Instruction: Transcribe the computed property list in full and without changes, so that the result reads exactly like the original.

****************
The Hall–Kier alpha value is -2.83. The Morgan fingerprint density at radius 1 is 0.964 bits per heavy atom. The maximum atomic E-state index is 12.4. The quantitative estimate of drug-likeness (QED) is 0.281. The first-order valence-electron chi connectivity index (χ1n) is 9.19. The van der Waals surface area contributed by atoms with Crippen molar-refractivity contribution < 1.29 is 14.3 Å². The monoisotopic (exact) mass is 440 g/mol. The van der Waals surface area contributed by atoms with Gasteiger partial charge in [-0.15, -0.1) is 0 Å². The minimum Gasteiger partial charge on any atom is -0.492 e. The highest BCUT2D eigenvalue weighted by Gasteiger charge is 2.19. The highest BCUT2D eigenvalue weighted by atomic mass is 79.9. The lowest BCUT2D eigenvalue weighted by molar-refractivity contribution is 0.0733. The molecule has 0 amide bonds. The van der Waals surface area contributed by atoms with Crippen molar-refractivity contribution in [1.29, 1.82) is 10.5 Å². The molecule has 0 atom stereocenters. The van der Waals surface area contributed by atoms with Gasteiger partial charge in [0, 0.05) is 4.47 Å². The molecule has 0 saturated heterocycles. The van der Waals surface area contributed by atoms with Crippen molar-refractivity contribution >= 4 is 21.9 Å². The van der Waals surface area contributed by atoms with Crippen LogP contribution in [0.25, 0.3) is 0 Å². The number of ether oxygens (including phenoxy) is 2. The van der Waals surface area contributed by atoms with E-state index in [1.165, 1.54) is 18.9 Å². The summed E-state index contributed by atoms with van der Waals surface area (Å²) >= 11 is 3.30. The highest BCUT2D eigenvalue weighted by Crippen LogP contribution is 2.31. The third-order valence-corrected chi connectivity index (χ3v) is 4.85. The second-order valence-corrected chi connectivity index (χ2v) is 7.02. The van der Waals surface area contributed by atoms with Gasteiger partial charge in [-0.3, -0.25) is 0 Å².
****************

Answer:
The Hall–Kier alpha value is -2.83. The Morgan fingerprint density at radius 1 is 0.964 bits per heavy atom. The maximum atomic E-state index is 12.4. The quantitative estimate of drug-likeness (QED) is 0.281. The first-order valence-electron chi connectivity index (χ1n) is 9.19. The van der Waals surface area contributed by atoms with Crippen molar-refractivity contribution < 1.29 is 14.3 Å². The monoisotopic (exact) mass is 440 g/mol. The van der Waals surface area contributed by atoms with Gasteiger partial charge in [-0.15, -0.1) is 0 Å². The minimum Gasteiger partial charge on any atom is -0.492 e. The highest BCUT2D eigenvalue weighted by Gasteiger charge is 2.19. The highest BCUT2D eigenvalue weighted by atomic mass is 79.9. The lowest BCUT2D eigenvalue weighted by molar-refractivity contribution is 0.0733. The molecule has 0 amide bonds. The van der Waals surface area contributed by atoms with Crippen molar-refractivity contribution in [1.29, 1.82) is 10.5 Å². The molecule has 0 atom stereocenters. The van der Waals surface area contributed by atoms with Gasteiger partial charge in [0, 0.05) is 4.47 Å². The molecule has 0 saturated heterocycles. The van der Waals surface area contributed by atoms with Crippen molar-refractivity contribution >= 4 is 21.9 Å². The van der Waals surface area contributed by atoms with Crippen LogP contribution in [0.25, 0.3) is 0 Å². The number of ether oxygens (including phenoxy) is 2. The van der Waals surface area contributed by atoms with E-state index in [1.165, 1.54) is 18.9 Å². The summed E-state index contributed by atoms with van der Waals surface area (Å²) >= 11 is 3.30. The highest BCUT2D eigenvalue weighted by Crippen LogP contribution is 2.31. The third-order valence-corrected chi connectivity index (χ3v) is 4.85. The second-order valence-corrected chi connectivity index (χ2v) is 7.02. The van der Waals surface area contributed by atoms with Gasteiger partial charge in [-0.3, -0.25) is 0 Å².